This brief provides an excellent short overview of the growth of the PNAC foreign policy wave, from Paul Wolfowitz’s 1992 Defense Planning Guidance document (mentioned below), to fall 2002, when the final press for regime change in Iraq began. The brief is by Joseph Cirincione, a Senior Associate and Director of the Non-Proliferation Project at the Carnegie Endowment for International Peace. You can hear him in a good segment on NPR’s Fresh Air (as well as the PNAC’s William Kristol) here.
Origins of Regime Change in Iraq
Proliferation Brief, Volume 6, Number 5
Wednesday, March 19, 2003
Long before September 11, before the first inspections in Iraq had started, a small group of influential officials and experts in Washington were calling for regime change in Iraq. Some never wanted to end the 1991 war. Many are now administration officials. Their organization, dedication and brilliance offer much to admire, even for those who disagree with the policies they advocate.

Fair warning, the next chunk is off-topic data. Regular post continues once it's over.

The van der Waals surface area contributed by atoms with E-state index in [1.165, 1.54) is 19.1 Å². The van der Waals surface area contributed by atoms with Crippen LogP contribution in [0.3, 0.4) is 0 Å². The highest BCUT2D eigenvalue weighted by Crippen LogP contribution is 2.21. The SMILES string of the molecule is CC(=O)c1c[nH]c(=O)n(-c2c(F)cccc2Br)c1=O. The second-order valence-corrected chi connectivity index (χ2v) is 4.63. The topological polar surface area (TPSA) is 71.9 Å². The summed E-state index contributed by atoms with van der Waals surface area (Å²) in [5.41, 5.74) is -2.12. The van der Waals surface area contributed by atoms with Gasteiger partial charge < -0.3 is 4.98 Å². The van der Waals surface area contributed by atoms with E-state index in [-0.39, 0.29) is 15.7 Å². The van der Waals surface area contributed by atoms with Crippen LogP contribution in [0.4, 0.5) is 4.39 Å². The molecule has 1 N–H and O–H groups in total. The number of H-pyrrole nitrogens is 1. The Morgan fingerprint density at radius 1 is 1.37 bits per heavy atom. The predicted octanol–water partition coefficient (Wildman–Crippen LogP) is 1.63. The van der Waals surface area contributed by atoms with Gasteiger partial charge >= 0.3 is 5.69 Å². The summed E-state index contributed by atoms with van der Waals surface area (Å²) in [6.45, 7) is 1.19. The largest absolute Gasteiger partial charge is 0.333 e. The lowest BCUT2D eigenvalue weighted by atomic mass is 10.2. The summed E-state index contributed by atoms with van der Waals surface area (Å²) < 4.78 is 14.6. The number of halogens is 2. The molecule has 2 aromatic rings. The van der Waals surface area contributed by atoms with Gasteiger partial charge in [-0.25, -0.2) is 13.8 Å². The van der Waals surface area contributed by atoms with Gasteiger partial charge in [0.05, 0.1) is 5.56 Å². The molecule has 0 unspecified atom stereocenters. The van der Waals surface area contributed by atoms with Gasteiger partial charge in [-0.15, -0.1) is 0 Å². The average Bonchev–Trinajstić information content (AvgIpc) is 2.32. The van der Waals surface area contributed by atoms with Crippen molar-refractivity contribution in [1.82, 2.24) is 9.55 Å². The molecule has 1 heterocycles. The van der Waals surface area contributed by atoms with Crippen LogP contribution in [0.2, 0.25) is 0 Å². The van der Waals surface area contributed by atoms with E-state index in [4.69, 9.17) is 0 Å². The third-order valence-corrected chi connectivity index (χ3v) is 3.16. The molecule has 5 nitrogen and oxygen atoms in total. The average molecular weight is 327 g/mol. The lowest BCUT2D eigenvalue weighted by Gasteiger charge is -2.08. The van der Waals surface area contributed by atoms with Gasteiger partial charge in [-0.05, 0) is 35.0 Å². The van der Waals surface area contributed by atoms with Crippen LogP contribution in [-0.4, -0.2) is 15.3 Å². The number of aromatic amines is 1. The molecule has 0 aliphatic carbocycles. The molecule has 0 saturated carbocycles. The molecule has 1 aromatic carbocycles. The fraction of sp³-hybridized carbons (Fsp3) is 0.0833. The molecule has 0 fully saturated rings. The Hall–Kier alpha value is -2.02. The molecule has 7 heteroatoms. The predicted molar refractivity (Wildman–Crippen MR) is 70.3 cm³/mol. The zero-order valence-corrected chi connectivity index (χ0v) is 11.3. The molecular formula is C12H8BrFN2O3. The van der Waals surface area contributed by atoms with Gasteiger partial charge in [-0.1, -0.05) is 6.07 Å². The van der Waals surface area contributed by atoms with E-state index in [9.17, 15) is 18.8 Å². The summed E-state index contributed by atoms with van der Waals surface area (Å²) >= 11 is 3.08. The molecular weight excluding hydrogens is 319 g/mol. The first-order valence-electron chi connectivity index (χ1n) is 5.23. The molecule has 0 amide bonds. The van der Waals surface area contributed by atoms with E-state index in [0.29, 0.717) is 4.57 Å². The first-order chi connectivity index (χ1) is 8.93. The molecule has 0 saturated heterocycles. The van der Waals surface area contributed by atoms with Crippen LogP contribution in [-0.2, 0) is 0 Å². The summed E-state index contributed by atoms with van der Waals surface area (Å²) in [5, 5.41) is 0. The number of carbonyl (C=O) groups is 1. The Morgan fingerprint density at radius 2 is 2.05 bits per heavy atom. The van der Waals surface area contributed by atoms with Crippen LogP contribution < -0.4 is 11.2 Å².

We have assembled on our web site links to the key documents produced since 1992 by this group, usually known as neo-conservatives, and analysis of their efforts. They offer a textbook case of how a small, organized group can determine policy in a large nation, even when the majority of officials and experts originally scorned their views.
In the Beginning
In 1992, Paul Wolfowitz, then-under secretary of defense for policy, supervised the drafting of the Defense Policy Guidance document. Wolfowitz had objected to what he considered the premature ending of the 1991 Iraq War. In the new document, he outlined plans for military intervention in Iraq as an action necessary to assure “access to vital raw material, primarily Persian Gulf oil” and to prevent the proliferation of weapons of mass destruction and threats from terrorism.
The guidance called for preemptive attacks and ad hoc coalitions but said that the U.S. should be ready to act alone when “collective action cannot be orchestrated.” The primary goal of U.S. policy should be to prevent the rise of any nation that could challenge the United States. When the document leaked to the New York Times, it proved so extreme that it had to be rewritten. These concepts are now part of the new U.S. National Security Strategy.